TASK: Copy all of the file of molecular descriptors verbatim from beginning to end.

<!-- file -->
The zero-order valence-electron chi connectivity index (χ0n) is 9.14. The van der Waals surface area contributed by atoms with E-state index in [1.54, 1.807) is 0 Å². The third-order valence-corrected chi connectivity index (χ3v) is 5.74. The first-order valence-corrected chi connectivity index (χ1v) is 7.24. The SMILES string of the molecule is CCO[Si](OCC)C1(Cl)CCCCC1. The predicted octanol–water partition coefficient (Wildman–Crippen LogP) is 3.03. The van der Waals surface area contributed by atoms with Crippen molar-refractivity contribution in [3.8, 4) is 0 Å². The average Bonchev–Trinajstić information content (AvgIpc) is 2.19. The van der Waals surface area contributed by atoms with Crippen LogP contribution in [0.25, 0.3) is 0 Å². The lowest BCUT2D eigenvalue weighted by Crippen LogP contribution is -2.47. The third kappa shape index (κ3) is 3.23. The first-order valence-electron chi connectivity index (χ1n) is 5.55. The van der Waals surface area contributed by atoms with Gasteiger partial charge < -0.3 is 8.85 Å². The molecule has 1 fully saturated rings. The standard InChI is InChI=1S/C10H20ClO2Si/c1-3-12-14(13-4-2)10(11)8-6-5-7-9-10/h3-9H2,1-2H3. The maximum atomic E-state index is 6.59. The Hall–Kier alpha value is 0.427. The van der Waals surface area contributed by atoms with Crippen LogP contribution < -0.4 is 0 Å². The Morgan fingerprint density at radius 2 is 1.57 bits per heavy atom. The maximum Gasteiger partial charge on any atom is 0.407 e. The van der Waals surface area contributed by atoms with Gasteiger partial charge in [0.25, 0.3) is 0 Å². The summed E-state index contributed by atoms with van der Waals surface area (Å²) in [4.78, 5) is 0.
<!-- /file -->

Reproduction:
The zero-order valence-electron chi connectivity index (χ0n) is 9.14. The van der Waals surface area contributed by atoms with E-state index in [1.54, 1.807) is 0 Å². The third-order valence-corrected chi connectivity index (χ3v) is 5.74. The first-order valence-corrected chi connectivity index (χ1v) is 7.24. The SMILES string of the molecule is CCO[Si](OCC)C1(Cl)CCCCC1. The predicted octanol–water partition coefficient (Wildman–Crippen LogP) is 3.03. The van der Waals surface area contributed by atoms with Crippen molar-refractivity contribution in [3.8, 4) is 0 Å². The average Bonchev–Trinajstić information content (AvgIpc) is 2.19. The van der Waals surface area contributed by atoms with Crippen LogP contribution in [0.25, 0.3) is 0 Å². The lowest BCUT2D eigenvalue weighted by Crippen LogP contribution is -2.47. The third kappa shape index (κ3) is 3.23. The first-order valence-electron chi connectivity index (χ1n) is 5.55. The van der Waals surface area contributed by atoms with Gasteiger partial charge < -0.3 is 8.85 Å². The molecule has 1 fully saturated rings. The standard InChI is InChI=1S/C10H20ClO2Si/c1-3-12-14(13-4-2)10(11)8-6-5-7-9-10/h3-9H2,1-2H3. The maximum atomic E-state index is 6.59. The Hall–Kier alpha value is 0.427. The van der Waals surface area contributed by atoms with Crippen LogP contribution < -0.4 is 0 Å². The Morgan fingerprint density at radius 2 is 1.57 bits per heavy atom. The maximum Gasteiger partial charge on any atom is 0.407 e. The van der Waals surface area contributed by atoms with Gasteiger partial charge in [0.25, 0.3) is 0 Å². The summed E-state index contributed by atoms with van der Waals surface area (Å²) in [4.78, 5) is 0.